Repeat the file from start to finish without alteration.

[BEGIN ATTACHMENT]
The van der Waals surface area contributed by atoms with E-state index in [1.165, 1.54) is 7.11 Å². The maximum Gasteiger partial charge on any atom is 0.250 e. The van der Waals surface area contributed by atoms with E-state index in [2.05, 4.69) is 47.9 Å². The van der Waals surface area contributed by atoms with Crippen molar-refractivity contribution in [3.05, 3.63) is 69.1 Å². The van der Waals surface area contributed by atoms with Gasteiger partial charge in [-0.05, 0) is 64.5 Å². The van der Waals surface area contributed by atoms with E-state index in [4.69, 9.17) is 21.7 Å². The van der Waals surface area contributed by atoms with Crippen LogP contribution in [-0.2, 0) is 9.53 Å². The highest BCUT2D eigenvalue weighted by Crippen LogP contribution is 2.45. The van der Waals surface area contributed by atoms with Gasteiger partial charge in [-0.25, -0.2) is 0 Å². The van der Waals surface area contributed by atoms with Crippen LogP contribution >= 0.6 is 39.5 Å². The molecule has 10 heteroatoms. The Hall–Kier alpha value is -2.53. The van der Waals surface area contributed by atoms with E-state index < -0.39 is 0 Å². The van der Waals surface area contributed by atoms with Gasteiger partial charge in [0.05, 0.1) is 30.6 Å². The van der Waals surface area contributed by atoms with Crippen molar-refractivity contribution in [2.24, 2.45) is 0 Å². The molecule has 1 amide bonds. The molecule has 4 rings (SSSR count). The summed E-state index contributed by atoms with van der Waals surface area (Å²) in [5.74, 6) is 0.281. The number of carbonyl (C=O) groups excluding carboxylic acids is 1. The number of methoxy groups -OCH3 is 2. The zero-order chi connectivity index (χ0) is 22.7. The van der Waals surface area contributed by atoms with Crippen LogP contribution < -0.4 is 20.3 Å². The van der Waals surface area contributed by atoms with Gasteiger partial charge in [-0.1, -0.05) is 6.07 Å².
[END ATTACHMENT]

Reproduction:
The van der Waals surface area contributed by atoms with E-state index in [1.165, 1.54) is 7.11 Å². The maximum Gasteiger partial charge on any atom is 0.250 e. The van der Waals surface area contributed by atoms with E-state index in [2.05, 4.69) is 47.9 Å². The van der Waals surface area contributed by atoms with Crippen molar-refractivity contribution in [3.05, 3.63) is 69.1 Å². The van der Waals surface area contributed by atoms with Gasteiger partial charge in [-0.05, 0) is 64.5 Å². The van der Waals surface area contributed by atoms with E-state index in [4.69, 9.17) is 21.7 Å². The van der Waals surface area contributed by atoms with Crippen LogP contribution in [-0.2, 0) is 9.53 Å². The highest BCUT2D eigenvalue weighted by Crippen LogP contribution is 2.45. The van der Waals surface area contributed by atoms with Gasteiger partial charge in [-0.25, -0.2) is 0 Å². The van der Waals surface area contributed by atoms with Crippen LogP contribution >= 0.6 is 39.5 Å². The molecule has 10 heteroatoms. The Hall–Kier alpha value is -2.53. The van der Waals surface area contributed by atoms with E-state index < -0.39 is 0 Å². The van der Waals surface area contributed by atoms with Gasteiger partial charge in [0.05, 0.1) is 30.6 Å². The van der Waals surface area contributed by atoms with Crippen molar-refractivity contribution in [2.24, 2.45) is 0 Å². The molecule has 1 amide bonds. The molecule has 4 rings (SSSR count). The summed E-state index contributed by atoms with van der Waals surface area (Å²) in [5.74, 6) is 0.281. The number of carbonyl (C=O) groups excluding carboxylic acids is 1. The number of methoxy groups -OCH3 is 2. The zero-order chi connectivity index (χ0) is 22.7. The van der Waals surface area contributed by atoms with Crippen LogP contribution < -0.4 is 20.3 Å². The van der Waals surface area contributed by atoms with Gasteiger partial charge in [-0.1, -0.05) is 6.07 Å².